Bible Dictionary Question


I’m wondering if anyone can recommend me a good “Bible dictionary.” I already have a dictionary that describes things related to Catholicism, but I’m specifically looking for one that relates to Biblical words (people, geography, animals, etc.). I’m noticing that this is harder and harder to find for Catholic Bible translations; I can find a gajillion “Bible dictionaries” that relate to terms found in the KJV, NIV, NKJV, etc.

I do have a Bible dictionary I like that is simply called “Smith’s Bible Dictionary.” But this appears to be a very condensed/abridged version; the original Smith’s Bible Dictionary I believe was a 3 or 4 volume series. I am seeing all kinds of books on ebay/amazon that are simply titled “Smith’s Bible Dictionary” without knowing so much as to if one includes more entries than the other. Mine is the cheap version published by Barbour and it states it includes more than 7,500 biblical words and definitions. Smith’s Bible Dictionary is apparently based off of the KJV/Authorized Version but I like all the maps, drawings, and calligraphy present in its 19th century style.

I’m not sure if there are better Bible dictionaries out there. Help?


Calmet’s Bible Dictionary is the best Catholic Bible Dictionary that I know of.


Scott Hahn’s Catholic Bible dictionary is my favourite Bible dictionary.


IMO, the best Bible dictionary is the New Interpreter’s Dictionary of the Bible.

NIDB is $139.95 in Logos. The Logos software is always freeware if You don’t need/want extras. And they have a growing number of Catholic resources. If You want extras the smallest package is the Core Datasets, search for that! The “base-packages” contain a lot of fluff: … and the 1997 Catechism doesn’t ship outside the U.S (or it does if You just order with a U.S: bankcard (and shipping address?)). You can follow sales from the address: The products are downloads, but if You order a Verbum base-package You can request it to ship on a DVD also if You want to.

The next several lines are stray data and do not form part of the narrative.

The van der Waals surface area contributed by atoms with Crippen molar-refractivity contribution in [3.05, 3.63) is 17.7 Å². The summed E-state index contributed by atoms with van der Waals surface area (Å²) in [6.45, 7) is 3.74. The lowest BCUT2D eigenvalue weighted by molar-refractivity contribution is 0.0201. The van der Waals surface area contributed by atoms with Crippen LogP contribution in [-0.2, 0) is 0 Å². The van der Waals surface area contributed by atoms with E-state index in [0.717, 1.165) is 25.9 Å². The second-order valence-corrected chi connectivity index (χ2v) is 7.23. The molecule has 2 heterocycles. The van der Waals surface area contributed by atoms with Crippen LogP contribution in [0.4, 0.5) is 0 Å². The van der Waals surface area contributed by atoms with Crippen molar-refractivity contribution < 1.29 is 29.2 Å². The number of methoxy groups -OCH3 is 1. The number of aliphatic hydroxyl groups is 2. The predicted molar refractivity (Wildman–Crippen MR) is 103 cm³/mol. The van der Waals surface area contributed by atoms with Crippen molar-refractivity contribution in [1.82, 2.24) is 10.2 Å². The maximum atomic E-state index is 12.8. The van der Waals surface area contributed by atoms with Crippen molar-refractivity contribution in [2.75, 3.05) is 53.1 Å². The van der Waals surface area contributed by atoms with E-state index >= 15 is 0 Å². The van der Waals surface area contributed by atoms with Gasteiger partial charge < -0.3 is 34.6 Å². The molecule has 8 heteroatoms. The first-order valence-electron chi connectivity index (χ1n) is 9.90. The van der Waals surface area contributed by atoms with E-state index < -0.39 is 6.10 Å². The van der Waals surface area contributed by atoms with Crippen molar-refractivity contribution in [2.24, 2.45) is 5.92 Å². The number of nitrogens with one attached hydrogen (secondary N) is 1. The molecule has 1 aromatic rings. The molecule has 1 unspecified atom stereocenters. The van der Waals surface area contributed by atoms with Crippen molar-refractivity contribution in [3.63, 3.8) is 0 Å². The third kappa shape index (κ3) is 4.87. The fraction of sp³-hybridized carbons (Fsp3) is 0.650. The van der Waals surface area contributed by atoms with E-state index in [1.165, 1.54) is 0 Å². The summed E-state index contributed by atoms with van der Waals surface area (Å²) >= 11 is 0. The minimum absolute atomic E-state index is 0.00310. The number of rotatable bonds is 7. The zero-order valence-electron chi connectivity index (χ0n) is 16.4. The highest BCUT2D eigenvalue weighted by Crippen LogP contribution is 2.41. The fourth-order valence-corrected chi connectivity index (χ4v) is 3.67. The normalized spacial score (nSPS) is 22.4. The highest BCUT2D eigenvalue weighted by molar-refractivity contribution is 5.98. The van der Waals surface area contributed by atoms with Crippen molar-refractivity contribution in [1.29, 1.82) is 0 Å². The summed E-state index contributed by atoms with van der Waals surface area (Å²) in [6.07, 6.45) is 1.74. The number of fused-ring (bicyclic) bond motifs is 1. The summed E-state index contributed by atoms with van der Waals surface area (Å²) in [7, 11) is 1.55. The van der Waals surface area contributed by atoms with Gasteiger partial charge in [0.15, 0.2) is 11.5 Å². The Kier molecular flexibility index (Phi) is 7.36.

The NIDB is right now $79.95 as printed matter + postage. I don’t know how long the sale lasts.

I’m gonna have it both in Logos and as printed matter.


I like Eerdman’s Dictionary of the Bible, which I have in the print version and on my Logos 5/Verbum collection (prioritized). It isn’t strictly just Catholic but many Catholic SCripture scholars participated in the project. McKenzie’s dictionary is good but dated. The EDB is more up to date.


The OP specifically asked for a CATHOLIC Bible Dictionary so some of what has been suggested isn’t what he was looking for. There is a lot of good information in non-Catholic Bible resource material, but also a lot of error that a Catholic not fully versed in their Faith might get tripped up on.

I would second the suggestion on this one. It is fairly comprehensive, up to date and easy to read. The ONLY knock I have against it is that it is not illustrated–at all. If you want maps and charts and such, you may have to get a supplemental reference. For that, I highly recommend a resource that is not Catholic, but which I have been using for many years and have found NO denominational bias of any kind. Here’s a link:

Holman Bible Atlas

With these two resources side by side (along with, say, the Ignatius Catholic Study Bible New Testament), you’d have a pretty formidable reference library.

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